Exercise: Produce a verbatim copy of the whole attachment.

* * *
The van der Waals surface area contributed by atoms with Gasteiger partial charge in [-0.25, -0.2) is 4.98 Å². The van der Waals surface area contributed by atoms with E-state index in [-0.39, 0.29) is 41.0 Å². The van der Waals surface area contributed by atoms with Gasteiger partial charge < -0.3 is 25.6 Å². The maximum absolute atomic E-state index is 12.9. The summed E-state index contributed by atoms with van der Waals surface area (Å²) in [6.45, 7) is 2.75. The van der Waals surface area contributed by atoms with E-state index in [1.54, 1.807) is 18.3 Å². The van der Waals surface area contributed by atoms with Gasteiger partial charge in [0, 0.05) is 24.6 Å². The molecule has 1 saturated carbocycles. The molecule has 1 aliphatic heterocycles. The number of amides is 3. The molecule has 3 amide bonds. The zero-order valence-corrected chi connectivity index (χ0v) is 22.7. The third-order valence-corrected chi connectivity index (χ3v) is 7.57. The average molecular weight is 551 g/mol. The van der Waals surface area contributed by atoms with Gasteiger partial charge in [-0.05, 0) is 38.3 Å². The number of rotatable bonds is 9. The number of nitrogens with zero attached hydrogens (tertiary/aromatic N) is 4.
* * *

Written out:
The van der Waals surface area contributed by atoms with Gasteiger partial charge in [-0.25, -0.2) is 4.98 Å². The van der Waals surface area contributed by atoms with E-state index in [-0.39, 0.29) is 41.0 Å². The van der Waals surface area contributed by atoms with Gasteiger partial charge < -0.3 is 25.6 Å². The maximum absolute atomic E-state index is 12.9. The summed E-state index contributed by atoms with van der Waals surface area (Å²) in [6.45, 7) is 2.75. The van der Waals surface area contributed by atoms with E-state index in [1.54, 1.807) is 18.3 Å². The van der Waals surface area contributed by atoms with Gasteiger partial charge in [0, 0.05) is 24.6 Å². The molecule has 1 saturated carbocycles. The molecule has 1 aliphatic heterocycles. The number of amides is 3. The molecule has 3 amide bonds. The zero-order valence-corrected chi connectivity index (χ0v) is 22.7. The third-order valence-corrected chi connectivity index (χ3v) is 7.57. The average molecular weight is 551 g/mol. The van der Waals surface area contributed by atoms with Gasteiger partial charge in [-0.05, 0) is 38.3 Å². The number of rotatable bonds is 9. The number of nitrogens with zero attached hydrogens (tertiary/aromatic N) is 4.